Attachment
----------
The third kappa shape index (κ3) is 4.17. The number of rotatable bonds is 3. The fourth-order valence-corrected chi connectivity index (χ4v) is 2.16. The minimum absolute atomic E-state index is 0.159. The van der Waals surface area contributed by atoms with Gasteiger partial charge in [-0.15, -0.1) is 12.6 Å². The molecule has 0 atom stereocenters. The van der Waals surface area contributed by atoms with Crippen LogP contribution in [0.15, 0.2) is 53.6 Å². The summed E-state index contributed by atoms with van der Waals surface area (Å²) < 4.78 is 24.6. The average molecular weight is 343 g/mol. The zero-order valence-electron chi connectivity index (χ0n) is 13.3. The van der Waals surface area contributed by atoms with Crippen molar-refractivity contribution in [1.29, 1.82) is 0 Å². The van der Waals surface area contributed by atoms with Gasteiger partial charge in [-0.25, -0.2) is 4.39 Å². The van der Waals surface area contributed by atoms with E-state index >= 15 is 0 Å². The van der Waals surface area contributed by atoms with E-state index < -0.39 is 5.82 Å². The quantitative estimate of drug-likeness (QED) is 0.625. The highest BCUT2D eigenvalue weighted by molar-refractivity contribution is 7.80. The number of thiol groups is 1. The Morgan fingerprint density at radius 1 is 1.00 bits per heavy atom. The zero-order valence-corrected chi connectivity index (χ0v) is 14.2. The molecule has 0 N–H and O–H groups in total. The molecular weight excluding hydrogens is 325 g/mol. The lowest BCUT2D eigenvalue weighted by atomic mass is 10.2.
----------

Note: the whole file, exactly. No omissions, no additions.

The third kappa shape index (κ3) is 4.17. The number of rotatable bonds is 3. The fourth-order valence-corrected chi connectivity index (χ4v) is 2.16. The minimum absolute atomic E-state index is 0.159. The van der Waals surface area contributed by atoms with Gasteiger partial charge in [-0.15, -0.1) is 12.6 Å². The molecule has 0 atom stereocenters. The van der Waals surface area contributed by atoms with Crippen LogP contribution in [0.15, 0.2) is 53.6 Å². The summed E-state index contributed by atoms with van der Waals surface area (Å²) < 4.78 is 24.6. The average molecular weight is 343 g/mol. The zero-order valence-electron chi connectivity index (χ0n) is 13.3. The van der Waals surface area contributed by atoms with Crippen molar-refractivity contribution in [1.29, 1.82) is 0 Å². The van der Waals surface area contributed by atoms with Gasteiger partial charge in [-0.25, -0.2) is 4.39 Å². The van der Waals surface area contributed by atoms with E-state index >= 15 is 0 Å². The van der Waals surface area contributed by atoms with E-state index < -0.39 is 5.82 Å². The quantitative estimate of drug-likeness (QED) is 0.625. The highest BCUT2D eigenvalue weighted by molar-refractivity contribution is 7.80. The number of thiol groups is 1. The Morgan fingerprint density at radius 1 is 1.00 bits per heavy atom. The zero-order valence-corrected chi connectivity index (χ0v) is 14.2. The molecule has 0 N–H and O–H groups in total. The molecular weight excluding hydrogens is 325 g/mol. The lowest BCUT2D eigenvalue weighted by atomic mass is 10.2.